This argument ignores the fact that the trial evidence supported a finding that he personally violated the UDTPA, regardless of whether the jury attributed his behavior to CertiFi. The UDTPA provides as follows, in relevant part:
(a) A person engages in a deceptive trade practice when, in the course of his business, vocation, or occupation, he: ․
(2) Causes likelihood of confusion or of misunderstanding as to the source, sponsorship, approval, or certification of goods or services;
(3) Causes likelihood of confusion or of misunderstanding as to affiliation, connection, or association with or certification by another; ․
(7) Represents that goods or services are of a particular standard, quality, or grade or that goods are of a particular style or model, if they are of another; ․
(9) Advertises goods or services with intent not to sell them as advertised; ․ [or]
(12) Engages in any other conduct which similarly creates a likelihood of confusion or of misunderstanding.
(b) In order to prevail in an action under this part, a complainant need not prove competition between the parties or actual confusion or misunderstanding. 8
At trial, there was evidence that Trotman created a misleading advertisement stating that CertiFi had developed course content over a four-year period, which would have referred to the time Trotman was with Velociteach, not CertiFi. There was also evidence that Trotman solicited former Velociteach students on behalf of CertiFi, referencing the Velociteach course and falsely holding himself out as PMP certified. Velociteach also introduced evidence that Trotman published a list of Velociteach customers and falsely represented them to be CertiFi customers. Finally, there was evidence that Trotman used nearly duplicate versions of certain Velociteach course materials without its consent. This evidence supported the jury's finding that he violated the UDTPA, and the trial court did not abuse its discretion by awarding equitable relief to Velociteach against Trotman based on the jury's finding.9
(b) Trotman also argues that an injunction against future conduct is unwarranted because his confidentiality agreement has expired, and his wrongful conduct took place in the past and is not likely to recur. This argument is misplaced. There was evidence supporting a finding that Trotman's conduct violated the UDTPA regardless of his confidentiality agreement, and the nature of the wrongful behavior was not such that it could not be repeated, i.e., by re-creating confusing or misleading marketing materials or re-using Velociteach's proprietary course materials.10 Nor was the injunction's breadth an abuse of the trial court's discretion. The injunction essentially pertained to the use of Velociteach course materials and customer list, and it did not prohibit Trotman from engaging in other PMP teaching activity. Nor was it an abuse of discretion to allow Velociteach five years to monitor Trotman's courses, because the harm to Velociteach would not diminish over time if Trotman unfairly competed with it. Accordingly, this enumeration provides no basis for reversal.11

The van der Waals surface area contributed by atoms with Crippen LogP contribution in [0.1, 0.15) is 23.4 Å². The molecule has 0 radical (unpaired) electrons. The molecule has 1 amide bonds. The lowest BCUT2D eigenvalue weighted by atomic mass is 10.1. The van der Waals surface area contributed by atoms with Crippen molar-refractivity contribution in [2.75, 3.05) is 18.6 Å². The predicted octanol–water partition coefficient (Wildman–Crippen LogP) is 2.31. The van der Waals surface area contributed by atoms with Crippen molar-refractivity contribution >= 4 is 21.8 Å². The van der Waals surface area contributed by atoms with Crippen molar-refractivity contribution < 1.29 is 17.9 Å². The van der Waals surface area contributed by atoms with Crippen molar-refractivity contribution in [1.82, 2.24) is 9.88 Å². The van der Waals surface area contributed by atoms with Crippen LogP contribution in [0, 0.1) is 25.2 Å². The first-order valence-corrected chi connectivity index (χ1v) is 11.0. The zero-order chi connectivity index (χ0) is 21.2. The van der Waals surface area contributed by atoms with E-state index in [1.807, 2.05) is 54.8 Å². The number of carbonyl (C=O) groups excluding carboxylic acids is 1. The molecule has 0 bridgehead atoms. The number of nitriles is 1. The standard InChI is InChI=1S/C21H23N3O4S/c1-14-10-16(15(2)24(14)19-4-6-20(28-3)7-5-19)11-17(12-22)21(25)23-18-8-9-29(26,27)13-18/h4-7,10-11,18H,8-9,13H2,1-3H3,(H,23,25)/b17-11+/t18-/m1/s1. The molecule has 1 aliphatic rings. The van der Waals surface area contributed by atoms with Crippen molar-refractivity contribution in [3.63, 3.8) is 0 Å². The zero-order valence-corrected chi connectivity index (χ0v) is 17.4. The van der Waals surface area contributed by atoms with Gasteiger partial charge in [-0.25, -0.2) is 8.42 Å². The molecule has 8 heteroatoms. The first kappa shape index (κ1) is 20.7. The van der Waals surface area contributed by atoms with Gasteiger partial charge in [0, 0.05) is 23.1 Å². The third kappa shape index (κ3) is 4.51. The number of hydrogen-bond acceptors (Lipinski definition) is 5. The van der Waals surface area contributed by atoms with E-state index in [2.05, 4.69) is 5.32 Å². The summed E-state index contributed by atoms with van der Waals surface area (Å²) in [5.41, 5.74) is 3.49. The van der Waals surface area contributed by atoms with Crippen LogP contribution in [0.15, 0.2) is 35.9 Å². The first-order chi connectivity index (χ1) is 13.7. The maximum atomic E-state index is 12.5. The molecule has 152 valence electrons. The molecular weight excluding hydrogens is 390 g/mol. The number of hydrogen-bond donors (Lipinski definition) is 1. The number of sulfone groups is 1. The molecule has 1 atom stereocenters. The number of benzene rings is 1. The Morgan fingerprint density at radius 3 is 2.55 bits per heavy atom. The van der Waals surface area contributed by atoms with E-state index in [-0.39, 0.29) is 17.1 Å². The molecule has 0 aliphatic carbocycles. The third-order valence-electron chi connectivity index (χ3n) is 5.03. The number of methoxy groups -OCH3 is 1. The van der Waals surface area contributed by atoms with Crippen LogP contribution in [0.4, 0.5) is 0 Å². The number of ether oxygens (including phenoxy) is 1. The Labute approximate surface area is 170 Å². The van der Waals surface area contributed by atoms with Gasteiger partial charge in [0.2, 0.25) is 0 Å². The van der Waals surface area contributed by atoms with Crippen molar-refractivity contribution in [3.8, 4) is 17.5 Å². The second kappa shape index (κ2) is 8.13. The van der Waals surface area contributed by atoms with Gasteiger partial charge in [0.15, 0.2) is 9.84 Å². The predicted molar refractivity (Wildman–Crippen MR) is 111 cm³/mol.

3. Trotman next challenges the trial court's failure to give his requested jury charge on the UDTPA claim. “In order for a refusal to charge to be error, the request[ ] must be entirely correct and accurate, and adjusted to the pleadings, law, and evidence, and not otherwise covered in the general charge.”12 Trotman's requested charge was as follows:
Although a finding of actual confusion [in the marketplace] is not necessary to prove a likelihood of confusion, it is nevertheless the best evidence of a likelihood of confusion. Coexistence in the marketplace over a significant period of time with no evidence of actual confusion raises a presumption against a likelihood of confusion; however, the presumption may be rebutted by evidence of other factors tending to support a finding of a likelihood of confusion.
As support, Trotman relies on Ackerman Security Systems, Inc. v. Design Security Systems, Inc.,13 which included the following language: “In the case at hand, the trial court ․ incorrectly applied the likelihood of confusion test by requiring a showing of actual confusion․ Although evidence of actual confusion is obviously the best evidence of a likelihood of confusion, it is not necessary to a finding of likelihood of confusion.”14 The emphasized portion of this statement was dicta and not a statement of settled law;15 thus the requested charge was not entirely correct and accurate. Further, the trial court correctly charged the jury as to the settled law stated in Ackerman, i.e., that actual confusion in the marketplace need not be shown. We discern no reversible error here.16
Case No. A11A0403